Among the political reforms near and dear to the hearts of independent voters and candidates, as well as many partisans, is the need for an overhaul of the way our votes are tabulated. We'll get to that reform later, but right now it's time for recess. In fact, it's movie time.
I haven't seen this particular flick yet, but I'm looking forward to it almost as much as I did when I waited, with rapid and bated breath, for Serenity to come to town. Almost.
This one is called Uncounted: The New Math of American Elections, and it takes a look at the vote-counting problems (shall we call it "election fraud"?) that plagued the 2004 and 2006 elections. And as I understand it, the film also shows how angry citizens turned their rage into political activism—the kind of transformation we need to see more of.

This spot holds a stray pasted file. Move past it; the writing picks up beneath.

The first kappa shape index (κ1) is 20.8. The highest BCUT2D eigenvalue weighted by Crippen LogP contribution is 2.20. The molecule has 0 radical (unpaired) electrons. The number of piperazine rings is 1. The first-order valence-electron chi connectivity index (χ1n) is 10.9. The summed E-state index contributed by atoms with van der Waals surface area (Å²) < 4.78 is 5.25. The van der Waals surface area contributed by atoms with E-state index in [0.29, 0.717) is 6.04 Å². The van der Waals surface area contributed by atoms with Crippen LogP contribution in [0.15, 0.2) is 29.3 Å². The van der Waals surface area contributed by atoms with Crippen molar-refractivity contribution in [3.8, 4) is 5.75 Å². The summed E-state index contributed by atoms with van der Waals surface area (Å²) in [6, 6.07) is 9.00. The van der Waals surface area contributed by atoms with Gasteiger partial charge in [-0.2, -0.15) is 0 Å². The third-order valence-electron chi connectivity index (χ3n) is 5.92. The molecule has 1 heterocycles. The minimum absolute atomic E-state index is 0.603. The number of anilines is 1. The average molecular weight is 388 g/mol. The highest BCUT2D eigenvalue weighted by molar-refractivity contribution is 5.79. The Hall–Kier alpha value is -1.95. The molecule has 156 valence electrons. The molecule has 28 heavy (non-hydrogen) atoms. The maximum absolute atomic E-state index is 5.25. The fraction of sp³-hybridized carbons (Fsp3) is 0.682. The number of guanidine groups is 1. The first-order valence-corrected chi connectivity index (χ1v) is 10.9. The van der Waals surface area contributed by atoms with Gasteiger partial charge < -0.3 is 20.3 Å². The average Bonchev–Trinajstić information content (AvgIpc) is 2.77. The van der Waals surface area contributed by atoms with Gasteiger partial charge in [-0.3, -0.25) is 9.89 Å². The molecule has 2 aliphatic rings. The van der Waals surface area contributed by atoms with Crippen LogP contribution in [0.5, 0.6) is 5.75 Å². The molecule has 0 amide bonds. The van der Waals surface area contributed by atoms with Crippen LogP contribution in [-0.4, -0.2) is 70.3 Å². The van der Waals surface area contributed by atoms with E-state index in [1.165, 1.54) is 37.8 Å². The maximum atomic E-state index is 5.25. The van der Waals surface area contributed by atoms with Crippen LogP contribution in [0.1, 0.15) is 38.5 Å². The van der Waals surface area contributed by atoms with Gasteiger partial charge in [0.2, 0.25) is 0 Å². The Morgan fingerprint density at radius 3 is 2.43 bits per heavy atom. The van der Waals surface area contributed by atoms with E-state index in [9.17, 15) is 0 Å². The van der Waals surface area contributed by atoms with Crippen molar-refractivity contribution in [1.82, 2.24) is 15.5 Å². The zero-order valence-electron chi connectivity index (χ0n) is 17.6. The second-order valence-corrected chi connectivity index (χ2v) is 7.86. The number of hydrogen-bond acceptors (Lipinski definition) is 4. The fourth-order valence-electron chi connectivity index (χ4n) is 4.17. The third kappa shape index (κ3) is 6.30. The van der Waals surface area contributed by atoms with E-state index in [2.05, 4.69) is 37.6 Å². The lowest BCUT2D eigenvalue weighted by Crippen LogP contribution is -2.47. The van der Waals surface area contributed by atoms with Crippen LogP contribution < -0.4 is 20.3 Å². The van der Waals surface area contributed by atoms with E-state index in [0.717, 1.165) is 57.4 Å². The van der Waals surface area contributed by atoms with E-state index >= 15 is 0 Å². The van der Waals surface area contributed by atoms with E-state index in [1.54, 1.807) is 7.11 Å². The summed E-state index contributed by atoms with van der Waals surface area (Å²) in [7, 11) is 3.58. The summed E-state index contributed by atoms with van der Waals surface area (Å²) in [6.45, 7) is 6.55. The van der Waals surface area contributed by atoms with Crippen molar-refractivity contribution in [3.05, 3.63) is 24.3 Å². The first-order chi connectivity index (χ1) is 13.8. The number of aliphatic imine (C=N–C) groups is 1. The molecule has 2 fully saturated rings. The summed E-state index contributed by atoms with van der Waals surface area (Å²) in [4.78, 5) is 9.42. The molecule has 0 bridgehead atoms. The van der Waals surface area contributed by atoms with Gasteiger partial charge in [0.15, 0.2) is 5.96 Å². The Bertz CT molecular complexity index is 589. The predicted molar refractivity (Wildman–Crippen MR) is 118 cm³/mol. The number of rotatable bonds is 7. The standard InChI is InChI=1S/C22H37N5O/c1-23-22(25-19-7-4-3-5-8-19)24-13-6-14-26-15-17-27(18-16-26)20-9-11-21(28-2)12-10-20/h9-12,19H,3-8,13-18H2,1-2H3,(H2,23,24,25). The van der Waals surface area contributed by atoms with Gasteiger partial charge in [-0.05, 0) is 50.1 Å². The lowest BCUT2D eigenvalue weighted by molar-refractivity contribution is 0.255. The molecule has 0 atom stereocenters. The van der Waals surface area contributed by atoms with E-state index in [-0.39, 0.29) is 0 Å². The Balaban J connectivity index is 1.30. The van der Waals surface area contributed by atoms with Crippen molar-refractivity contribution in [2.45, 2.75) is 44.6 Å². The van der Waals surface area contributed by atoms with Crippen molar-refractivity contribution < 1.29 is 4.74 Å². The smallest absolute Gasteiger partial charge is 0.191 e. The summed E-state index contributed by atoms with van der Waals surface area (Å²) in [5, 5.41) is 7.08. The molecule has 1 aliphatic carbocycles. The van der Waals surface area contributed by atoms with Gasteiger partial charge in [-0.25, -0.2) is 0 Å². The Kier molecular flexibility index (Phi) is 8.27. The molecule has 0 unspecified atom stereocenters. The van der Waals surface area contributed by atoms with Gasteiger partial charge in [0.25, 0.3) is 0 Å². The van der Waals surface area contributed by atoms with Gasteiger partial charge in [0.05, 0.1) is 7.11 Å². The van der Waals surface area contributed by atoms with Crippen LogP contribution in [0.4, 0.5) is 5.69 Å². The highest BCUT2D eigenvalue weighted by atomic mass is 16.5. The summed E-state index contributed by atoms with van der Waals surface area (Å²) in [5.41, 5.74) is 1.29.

Check the website to see if a screening is scheduled to be held in your area. The director, David Earnhardt, holds a question and answer session after each screening.
I'm an author, an editor, and an independent voter who was independent when independent wasn't cool. I was also purple when purple wasn't cool, but that's another story. The current story is that independent voters like me are finally making our voices heard, and make no mistake about it--our elected officials and wannabe elected officials are the ones who are listening most intently. It's a good time to be independent.